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dmjung

Tamiya Jagdtiger in 1/48

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Last year was horrific healthwise, but I'm finally back. While going through all the cancer crap I thought this would be an easy build, but then I noticed the handles were molded-on blobs, the periscope holes were just empty holes, molded-on tools, etc etc ad nauseaum. So I redid the handles and have some aftermarket tools to go on the back deck. I'm skipping the periscopes as I need to get this off my desk and get back to the Moonliner.

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Green sprayed. I'm attempting to use a liquid mask against my better judgement--the last time I used it was rather unpleasant. But I think if I can get it mastered, it will be useful.

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Brown sprayed. I decide to free-hand it rather than tempt fate any further with the masking. And I need to practice my airbrushing. 1/48 armor is fun, but sure is small--those 1/16 and bigger kits are looking attractive....

 

After I pull up the mask, assuming it pulls up properly, I may go back and sharpen up the green and brown edges, but maybe I'll just say its done and move on.

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As expected, the liquid masking was a bear, but I think it's just a matter of keeping after it--so I'll do some messing around on junk parts in the future.  Using a bunch seems to work better than laying it thin.  A gloss coat, decals, some washes, and a flat coat. Still need to add all the exterior odds and ends and some paint touch-up. I can smell the finish line and it's not just atomized airbrush cleaner...

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Since I like building more than actually finishing the project, I'm trying a new technique to see if it works well (or at all).  I'm seeing if the tow cables will stay in place using the flat varnish as an adhesive.

 

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Edited by dmjung

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So using varnish (at least the Vallejo acrylic) as an adhesive appears to have limited use. Something really light and won't be under any tension/pressure would probably be OK.

And I've run out of parts I'm willing to mess with and not motivated enough to shoot another flat coat, so it's done. Forgot to push down one of the rear shackles before the picture, but didn't feel like taking the picture over. It's only a friction fit. One of the front shackles is somewhere on my floor...maybe it will turn up one day. :)

One down, several thousand to go...

 

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Despite any trials and tribulations, that came out quite striking! Have you tried using silly putty for masking like that on tanks (or ships)? It goes over bumps and lumps easily and is much easier to apply and remove than liquid masks.

Congrats on a great looking build!

GIL :cool:

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Looks great David! Nice work!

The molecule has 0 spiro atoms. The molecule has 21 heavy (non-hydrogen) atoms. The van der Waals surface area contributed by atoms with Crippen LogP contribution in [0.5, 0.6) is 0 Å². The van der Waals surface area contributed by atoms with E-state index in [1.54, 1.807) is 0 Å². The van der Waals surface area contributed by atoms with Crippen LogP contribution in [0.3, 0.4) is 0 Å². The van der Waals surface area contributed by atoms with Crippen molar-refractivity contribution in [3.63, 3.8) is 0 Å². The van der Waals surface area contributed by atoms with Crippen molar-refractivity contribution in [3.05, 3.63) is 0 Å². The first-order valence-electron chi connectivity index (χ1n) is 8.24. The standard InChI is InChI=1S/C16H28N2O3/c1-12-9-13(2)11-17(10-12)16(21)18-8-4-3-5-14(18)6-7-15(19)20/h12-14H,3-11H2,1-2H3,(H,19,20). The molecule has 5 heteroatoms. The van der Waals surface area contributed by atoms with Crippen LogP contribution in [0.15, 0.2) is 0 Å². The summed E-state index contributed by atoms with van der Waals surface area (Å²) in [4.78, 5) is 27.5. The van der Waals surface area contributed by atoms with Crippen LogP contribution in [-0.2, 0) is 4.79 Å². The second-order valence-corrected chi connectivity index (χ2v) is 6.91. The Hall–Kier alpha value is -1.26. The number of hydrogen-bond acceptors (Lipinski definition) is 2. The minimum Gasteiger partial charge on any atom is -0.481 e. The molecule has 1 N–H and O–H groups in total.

I second Gil's suggestion for4 using Silly Putty; I use it all the time to mask my 1/72 scale armor and I get some pretty awesome three-tone camo patterns out of it.

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I actually had some Panzer Putty here (over-priced Silly Putty I suspect), but it had hardened up.  I'll definitely be trying some Silly Putty in the future, but I'd like to master the liquid masking--I can see situations where it will be useful. Maybe 3rd time will be the charm with it. :)

And while cleaning up my work-bench to get to the next project, I found my air-launched and missing shackle. Yay.

--David

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Very nice job.

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Beautiful job!

Not sure if you've worked with the stuff, but BluTack works really well as a camo pattern mask too.  Its easier to shape and I find it stays exactly where you want it better than Silly Putty, without requiring as much pressure to make it stick.  When you remove it, you just start at one corner and roll it off.

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I've used the UHU stuff for various purposes--which I assume is similar to blu-tack. I hadn't thought about using it for masking though. Have you had any problems with it pulling up the paint?

--David

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No paint pulling problems at all.  You don't have to push down on it very hard to get it to stay put, and if you roll it off it separates very cleanly.  Never tried the UHU stuff though, so I can't be certain that it has the same properties as the BluTack.  It made a beautiful Euro I camo pattern on the tail of the CAS F-16 I'm building, with smooth, feathered edges.  Damage to the paint came later when I tried applying home-made decals for the first time which had too much varnish on them and made a sticky mess on the nicely painted surface when I hit them with MicroSol.  GRRRR!!!  Oh well...it was a learning experience...but the BluTack did its job with a minimum of fuss.  If it hadn't been for my over-varnished decals, the paint work would have been flawless, even though I had even used that crappy Model Master acrylic paint, which tends to come off really easily.

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Cool, I'll get some blu-tack and see how it compares to the Uhu stuff.

--David

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